On Monday, the Denver Classroom Teachers Association (DCTA) went on strike, the latest in a series of teacher strikes that have erupted across the country over the past year. While Denver teachers have voiced concerns about class sizes, support staff, and starting salaries, the consensus is that the issue at the heart of the strike is teacher frustration with Denver's once-celebrated ProComp pay system, which was jointly developed by the DCTA and Denver Public Schools in 2005. Back then, ProComp was heralded as a pioneering step forward on pay-for-performance/merit pay, and that framing has colored coverage of the strike.
Tim Gray interviewed the last surviving pilot from the 1942 Doolittle Raid that took off for Japan from the USS Hornet.
Five Roman Catholic dioceses in New Jersey on Wednesday released the names of 188 clergy members who have been accused of sexually abusing children dating back decades, including a former cardinal facing defrocking by the Vatican. The disclosure was the result of an internal investigation of archdiocese records and all of the priests and deacons listed have previously been reported to law enforcement and none remain in the ministry, Newark Archbishop Cardinal Joseph Tobin said in a statement. quot;It is our sincerest hope that this disclosure will help bring healing to those whose lives have been so deeply violated," he said, noting some of the abuse dates back to 1940.
The British Islamic State (Isil) bride Shamima Begum has a legal right to return to the UK the Head of MI6 has said. The Director General of MI6 has said that British citizens have a right to return home from Syria, even though they may still present a threat to national security. Alex Younger, the head of Britain's Secret Intelligence Service - better known as MI6 - said he was "very concerned" about returning British nationals that had fought for or supported the Islamic State of Iraq and the Levant (Isil).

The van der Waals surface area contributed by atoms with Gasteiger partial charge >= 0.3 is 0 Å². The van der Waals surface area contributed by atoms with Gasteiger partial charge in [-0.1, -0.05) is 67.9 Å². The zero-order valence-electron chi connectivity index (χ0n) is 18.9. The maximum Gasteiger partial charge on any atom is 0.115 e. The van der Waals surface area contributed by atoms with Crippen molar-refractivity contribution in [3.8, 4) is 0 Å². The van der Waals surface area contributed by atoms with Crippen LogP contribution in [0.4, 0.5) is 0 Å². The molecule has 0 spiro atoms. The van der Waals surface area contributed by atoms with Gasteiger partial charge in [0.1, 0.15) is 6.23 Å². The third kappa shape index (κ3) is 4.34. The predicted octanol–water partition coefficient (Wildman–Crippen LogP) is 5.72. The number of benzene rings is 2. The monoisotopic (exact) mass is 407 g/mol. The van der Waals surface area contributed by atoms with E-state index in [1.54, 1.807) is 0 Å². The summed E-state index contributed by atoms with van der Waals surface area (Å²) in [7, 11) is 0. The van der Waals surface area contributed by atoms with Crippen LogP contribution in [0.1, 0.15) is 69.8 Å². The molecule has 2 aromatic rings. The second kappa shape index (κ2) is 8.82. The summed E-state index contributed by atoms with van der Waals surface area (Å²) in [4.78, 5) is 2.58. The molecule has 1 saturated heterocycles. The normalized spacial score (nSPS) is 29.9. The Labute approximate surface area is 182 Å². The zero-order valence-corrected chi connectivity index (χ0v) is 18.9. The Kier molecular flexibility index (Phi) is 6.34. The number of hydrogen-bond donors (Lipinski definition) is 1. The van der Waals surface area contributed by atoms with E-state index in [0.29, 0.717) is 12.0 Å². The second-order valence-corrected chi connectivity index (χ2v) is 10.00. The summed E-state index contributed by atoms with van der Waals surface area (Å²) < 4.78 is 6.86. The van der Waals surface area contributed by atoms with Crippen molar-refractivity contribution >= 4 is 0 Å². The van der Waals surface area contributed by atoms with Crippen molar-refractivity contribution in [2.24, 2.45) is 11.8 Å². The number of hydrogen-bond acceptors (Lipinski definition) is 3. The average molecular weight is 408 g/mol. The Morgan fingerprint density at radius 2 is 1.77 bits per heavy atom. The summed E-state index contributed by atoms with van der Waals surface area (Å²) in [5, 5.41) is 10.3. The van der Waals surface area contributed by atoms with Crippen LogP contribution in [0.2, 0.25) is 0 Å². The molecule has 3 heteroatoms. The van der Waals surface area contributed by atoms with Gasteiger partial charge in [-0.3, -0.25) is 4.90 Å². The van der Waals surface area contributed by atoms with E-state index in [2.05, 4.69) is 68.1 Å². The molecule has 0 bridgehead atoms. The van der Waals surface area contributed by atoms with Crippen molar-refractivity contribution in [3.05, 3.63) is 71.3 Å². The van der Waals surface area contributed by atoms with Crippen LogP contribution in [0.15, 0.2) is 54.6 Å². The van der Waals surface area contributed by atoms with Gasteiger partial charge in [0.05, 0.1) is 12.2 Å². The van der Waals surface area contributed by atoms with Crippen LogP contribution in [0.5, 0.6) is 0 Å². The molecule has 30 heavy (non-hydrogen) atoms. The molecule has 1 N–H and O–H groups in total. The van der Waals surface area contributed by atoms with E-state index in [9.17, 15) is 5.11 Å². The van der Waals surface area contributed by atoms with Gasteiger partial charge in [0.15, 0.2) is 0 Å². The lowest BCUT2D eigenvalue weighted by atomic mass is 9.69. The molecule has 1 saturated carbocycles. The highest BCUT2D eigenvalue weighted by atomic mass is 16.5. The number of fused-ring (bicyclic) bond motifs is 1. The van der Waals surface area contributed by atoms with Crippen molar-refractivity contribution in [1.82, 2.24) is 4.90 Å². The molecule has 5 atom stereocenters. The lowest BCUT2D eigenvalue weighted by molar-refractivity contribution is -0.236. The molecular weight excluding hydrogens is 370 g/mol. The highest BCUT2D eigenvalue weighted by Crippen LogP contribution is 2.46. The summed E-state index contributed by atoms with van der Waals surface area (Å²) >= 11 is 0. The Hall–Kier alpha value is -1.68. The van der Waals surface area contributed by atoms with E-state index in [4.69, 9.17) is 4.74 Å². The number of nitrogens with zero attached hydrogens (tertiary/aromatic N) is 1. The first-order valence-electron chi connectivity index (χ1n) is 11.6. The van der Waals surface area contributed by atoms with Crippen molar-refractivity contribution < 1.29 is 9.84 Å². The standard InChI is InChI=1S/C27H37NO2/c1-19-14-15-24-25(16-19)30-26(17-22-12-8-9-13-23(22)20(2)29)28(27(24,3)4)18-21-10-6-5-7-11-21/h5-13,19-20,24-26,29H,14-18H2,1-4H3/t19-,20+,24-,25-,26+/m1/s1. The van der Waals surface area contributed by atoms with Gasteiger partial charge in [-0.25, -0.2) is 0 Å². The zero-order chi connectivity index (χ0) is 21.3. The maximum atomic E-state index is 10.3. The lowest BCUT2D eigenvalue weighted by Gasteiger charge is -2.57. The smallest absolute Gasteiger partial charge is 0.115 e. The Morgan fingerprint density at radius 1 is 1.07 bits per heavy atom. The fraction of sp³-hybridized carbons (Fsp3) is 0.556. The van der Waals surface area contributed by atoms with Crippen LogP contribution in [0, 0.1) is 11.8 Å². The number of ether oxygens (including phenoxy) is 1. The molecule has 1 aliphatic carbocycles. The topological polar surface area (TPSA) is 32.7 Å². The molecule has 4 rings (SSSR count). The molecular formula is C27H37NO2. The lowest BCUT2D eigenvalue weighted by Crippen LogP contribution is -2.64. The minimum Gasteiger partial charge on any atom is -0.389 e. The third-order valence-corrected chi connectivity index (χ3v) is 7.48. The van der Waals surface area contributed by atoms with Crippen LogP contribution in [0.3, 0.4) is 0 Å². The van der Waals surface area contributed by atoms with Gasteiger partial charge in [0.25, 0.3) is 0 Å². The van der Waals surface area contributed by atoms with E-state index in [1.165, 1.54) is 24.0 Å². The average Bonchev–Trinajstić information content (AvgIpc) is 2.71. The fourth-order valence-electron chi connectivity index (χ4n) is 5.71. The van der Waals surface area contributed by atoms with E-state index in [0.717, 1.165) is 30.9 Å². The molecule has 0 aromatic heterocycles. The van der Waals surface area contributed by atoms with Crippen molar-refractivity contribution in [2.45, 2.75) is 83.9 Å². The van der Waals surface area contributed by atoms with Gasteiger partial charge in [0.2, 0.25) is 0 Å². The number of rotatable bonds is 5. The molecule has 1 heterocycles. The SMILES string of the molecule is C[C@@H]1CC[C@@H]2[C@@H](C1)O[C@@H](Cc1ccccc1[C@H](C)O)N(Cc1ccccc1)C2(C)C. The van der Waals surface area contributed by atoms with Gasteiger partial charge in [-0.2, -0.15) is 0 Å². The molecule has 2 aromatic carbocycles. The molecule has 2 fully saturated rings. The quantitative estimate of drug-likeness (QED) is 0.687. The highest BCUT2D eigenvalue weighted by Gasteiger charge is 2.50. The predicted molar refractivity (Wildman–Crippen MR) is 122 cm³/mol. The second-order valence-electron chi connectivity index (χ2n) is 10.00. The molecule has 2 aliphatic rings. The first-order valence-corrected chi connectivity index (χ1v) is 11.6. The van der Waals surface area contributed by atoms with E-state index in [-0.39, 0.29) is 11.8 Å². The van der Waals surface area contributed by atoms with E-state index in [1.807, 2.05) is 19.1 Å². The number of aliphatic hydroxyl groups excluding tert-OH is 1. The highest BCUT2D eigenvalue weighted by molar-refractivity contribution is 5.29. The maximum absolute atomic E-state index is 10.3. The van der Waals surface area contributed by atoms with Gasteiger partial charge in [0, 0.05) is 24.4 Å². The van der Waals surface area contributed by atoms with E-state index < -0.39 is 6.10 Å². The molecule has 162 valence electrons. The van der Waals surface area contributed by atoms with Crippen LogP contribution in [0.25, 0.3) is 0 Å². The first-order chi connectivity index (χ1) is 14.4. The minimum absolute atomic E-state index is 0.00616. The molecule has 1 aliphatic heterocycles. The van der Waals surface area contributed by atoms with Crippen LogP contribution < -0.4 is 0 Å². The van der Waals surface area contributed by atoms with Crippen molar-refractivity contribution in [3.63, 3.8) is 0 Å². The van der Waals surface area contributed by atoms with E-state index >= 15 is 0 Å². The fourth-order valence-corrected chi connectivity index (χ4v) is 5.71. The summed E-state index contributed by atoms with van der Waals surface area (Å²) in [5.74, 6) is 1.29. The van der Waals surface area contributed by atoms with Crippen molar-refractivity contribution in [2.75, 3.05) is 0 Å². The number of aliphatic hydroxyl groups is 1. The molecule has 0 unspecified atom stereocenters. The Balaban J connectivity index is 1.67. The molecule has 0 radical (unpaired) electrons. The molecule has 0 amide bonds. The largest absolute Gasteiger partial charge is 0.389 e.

One year after gunfire began in the freshman building of Marjory Stoneman Douglas High School, the movement those bullets sparked has swept through the US and opened a new chapter on guns in America. Guns have come to dominate political debate this past year in way unseen previously in the US, with massive protests from March for Our Lives attracting headlines and major news coverage — and virtually all Democrat presidential candidates supporting stricter gun control. Meanwhile, dozens of states have moved to pass new gun control laws in an historic effort, as communities across America continue to be scarred by gun violence.
Big-hearted Britons have penned thousands of uplifting messages to be delivered to single seniors on Valentine's Day in a project aimed at alleviating loneliness. The letters and cards were written in recent weeks and left in ten models of old-fashioned red post-boxes set up in locations across London and several other cities. Red Letter Days, a gift experience company which came up with the idea, will dispatch the messages to needy elderly recipients in selected care homes during Thursday.
Although the worst of the storm had moved well inland Friday, forecasters said some leftover showers and snow was still likely to fall across the state on Friday and Saturday. The higher elevations of the Sierra could see an additional 3 to 6 feet of snow over the next few days, on top of the 3 feet that fell Thursday, the National Weather Service said. So much snow has fallen in the area that cities are running out of places to put the snow, according to Kevin Cooper of Lake Tahoe TV In Southern California, officials said rain-drenched hillsides could still loosen and collapse, bringing down mud, boulders and debris.
The Latest on Airbus' announcement that it will stop making the superjumbo A380 (all times local): 6:20 p.m. Germany's economy minister says it's now up to Airbus to find new jobs for German workers who are affected by the end of production of the A380. Peter Altmaier told reporters in Berlin that the company's decision to end manufacture of the superjumbo "doesn't come as a surprise."